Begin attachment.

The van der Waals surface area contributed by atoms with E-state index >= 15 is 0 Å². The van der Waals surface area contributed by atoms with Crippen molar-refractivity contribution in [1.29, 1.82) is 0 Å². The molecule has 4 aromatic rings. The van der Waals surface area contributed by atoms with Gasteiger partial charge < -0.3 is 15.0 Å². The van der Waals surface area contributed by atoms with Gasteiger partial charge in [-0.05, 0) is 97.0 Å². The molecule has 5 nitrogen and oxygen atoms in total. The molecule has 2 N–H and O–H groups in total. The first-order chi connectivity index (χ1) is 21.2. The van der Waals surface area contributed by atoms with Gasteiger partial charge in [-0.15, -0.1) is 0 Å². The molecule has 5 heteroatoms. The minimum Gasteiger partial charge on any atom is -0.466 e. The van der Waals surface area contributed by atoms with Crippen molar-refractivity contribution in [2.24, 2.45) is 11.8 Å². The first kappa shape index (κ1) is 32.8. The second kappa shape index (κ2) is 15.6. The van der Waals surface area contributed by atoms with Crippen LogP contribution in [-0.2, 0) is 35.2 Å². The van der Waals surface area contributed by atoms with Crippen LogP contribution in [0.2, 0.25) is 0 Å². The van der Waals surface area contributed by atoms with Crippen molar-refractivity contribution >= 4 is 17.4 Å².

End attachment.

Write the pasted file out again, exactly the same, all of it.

The van der Waals surface area contributed by atoms with E-state index >= 15 is 0 Å². The van der Waals surface area contributed by atoms with Crippen molar-refractivity contribution in [1.29, 1.82) is 0 Å². The molecule has 4 aromatic rings. The van der Waals surface area contributed by atoms with Gasteiger partial charge < -0.3 is 15.0 Å². The van der Waals surface area contributed by atoms with Gasteiger partial charge in [-0.05, 0) is 97.0 Å². The molecule has 5 nitrogen and oxygen atoms in total. The molecule has 2 N–H and O–H groups in total. The first-order chi connectivity index (χ1) is 21.2. The van der Waals surface area contributed by atoms with Gasteiger partial charge in [-0.15, -0.1) is 0 Å². The molecule has 5 heteroatoms. The minimum Gasteiger partial charge on any atom is -0.466 e. The van der Waals surface area contributed by atoms with Crippen molar-refractivity contribution in [2.24, 2.45) is 11.8 Å². The first kappa shape index (κ1) is 32.8. The second kappa shape index (κ2) is 15.6. The van der Waals surface area contributed by atoms with Crippen LogP contribution in [-0.2, 0) is 35.2 Å². The van der Waals surface area contributed by atoms with Crippen LogP contribution in [0.2, 0.25) is 0 Å². The van der Waals surface area contributed by atoms with Crippen molar-refractivity contribution >= 4 is 17.4 Å².